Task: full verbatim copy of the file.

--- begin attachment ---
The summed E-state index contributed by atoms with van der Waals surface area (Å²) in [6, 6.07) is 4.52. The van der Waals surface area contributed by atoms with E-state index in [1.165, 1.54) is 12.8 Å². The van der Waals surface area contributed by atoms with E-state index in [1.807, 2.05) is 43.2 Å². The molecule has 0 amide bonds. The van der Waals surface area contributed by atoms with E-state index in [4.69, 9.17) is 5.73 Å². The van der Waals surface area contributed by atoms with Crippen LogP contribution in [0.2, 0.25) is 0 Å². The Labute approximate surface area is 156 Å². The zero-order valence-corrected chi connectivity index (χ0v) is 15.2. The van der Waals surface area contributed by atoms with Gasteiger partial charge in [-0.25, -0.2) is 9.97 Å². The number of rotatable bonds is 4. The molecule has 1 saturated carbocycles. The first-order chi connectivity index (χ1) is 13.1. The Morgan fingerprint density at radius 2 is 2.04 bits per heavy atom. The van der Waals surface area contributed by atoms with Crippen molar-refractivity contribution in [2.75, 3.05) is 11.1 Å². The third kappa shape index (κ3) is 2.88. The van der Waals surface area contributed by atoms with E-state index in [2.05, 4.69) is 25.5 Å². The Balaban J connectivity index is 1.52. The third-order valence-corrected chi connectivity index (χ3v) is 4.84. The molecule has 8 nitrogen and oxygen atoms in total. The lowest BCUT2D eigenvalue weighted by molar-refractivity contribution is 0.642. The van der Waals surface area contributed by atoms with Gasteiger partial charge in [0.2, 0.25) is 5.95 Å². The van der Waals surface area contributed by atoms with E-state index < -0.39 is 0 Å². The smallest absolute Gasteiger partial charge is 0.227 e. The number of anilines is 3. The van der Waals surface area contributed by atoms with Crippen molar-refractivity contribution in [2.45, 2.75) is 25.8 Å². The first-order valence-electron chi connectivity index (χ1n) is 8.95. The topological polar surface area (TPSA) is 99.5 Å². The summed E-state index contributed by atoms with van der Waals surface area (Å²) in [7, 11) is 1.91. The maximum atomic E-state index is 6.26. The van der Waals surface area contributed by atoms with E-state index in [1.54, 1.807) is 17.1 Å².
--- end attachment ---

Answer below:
The summed E-state index contributed by atoms with van der Waals surface area (Å²) in [6, 6.07) is 4.52. The van der Waals surface area contributed by atoms with E-state index in [1.165, 1.54) is 12.8 Å². The van der Waals surface area contributed by atoms with E-state index in [1.807, 2.05) is 43.2 Å². The molecule has 0 amide bonds. The van der Waals surface area contributed by atoms with E-state index in [4.69, 9.17) is 5.73 Å². The van der Waals surface area contributed by atoms with Crippen LogP contribution in [0.2, 0.25) is 0 Å². The Labute approximate surface area is 156 Å². The zero-order valence-corrected chi connectivity index (χ0v) is 15.2. The van der Waals surface area contributed by atoms with Gasteiger partial charge in [-0.25, -0.2) is 9.97 Å². The number of rotatable bonds is 4. The molecule has 1 saturated carbocycles. The first-order chi connectivity index (χ1) is 13.1. The Morgan fingerprint density at radius 2 is 2.04 bits per heavy atom. The van der Waals surface area contributed by atoms with Crippen molar-refractivity contribution in [2.75, 3.05) is 11.1 Å². The third kappa shape index (κ3) is 2.88. The van der Waals surface area contributed by atoms with E-state index in [2.05, 4.69) is 25.5 Å². The Balaban J connectivity index is 1.52. The third-order valence-corrected chi connectivity index (χ3v) is 4.84. The molecule has 8 nitrogen and oxygen atoms in total. The lowest BCUT2D eigenvalue weighted by molar-refractivity contribution is 0.642. The van der Waals surface area contributed by atoms with Gasteiger partial charge in [0.2, 0.25) is 5.95 Å². The van der Waals surface area contributed by atoms with E-state index < -0.39 is 0 Å². The smallest absolute Gasteiger partial charge is 0.227 e. The number of anilines is 3. The van der Waals surface area contributed by atoms with Crippen molar-refractivity contribution in [2.45, 2.75) is 25.8 Å². The first-order valence-electron chi connectivity index (χ1n) is 8.95. The topological polar surface area (TPSA) is 99.5 Å². The summed E-state index contributed by atoms with van der Waals surface area (Å²) in [7, 11) is 1.91. The maximum atomic E-state index is 6.26. The van der Waals surface area contributed by atoms with E-state index in [1.54, 1.807) is 17.1 Å².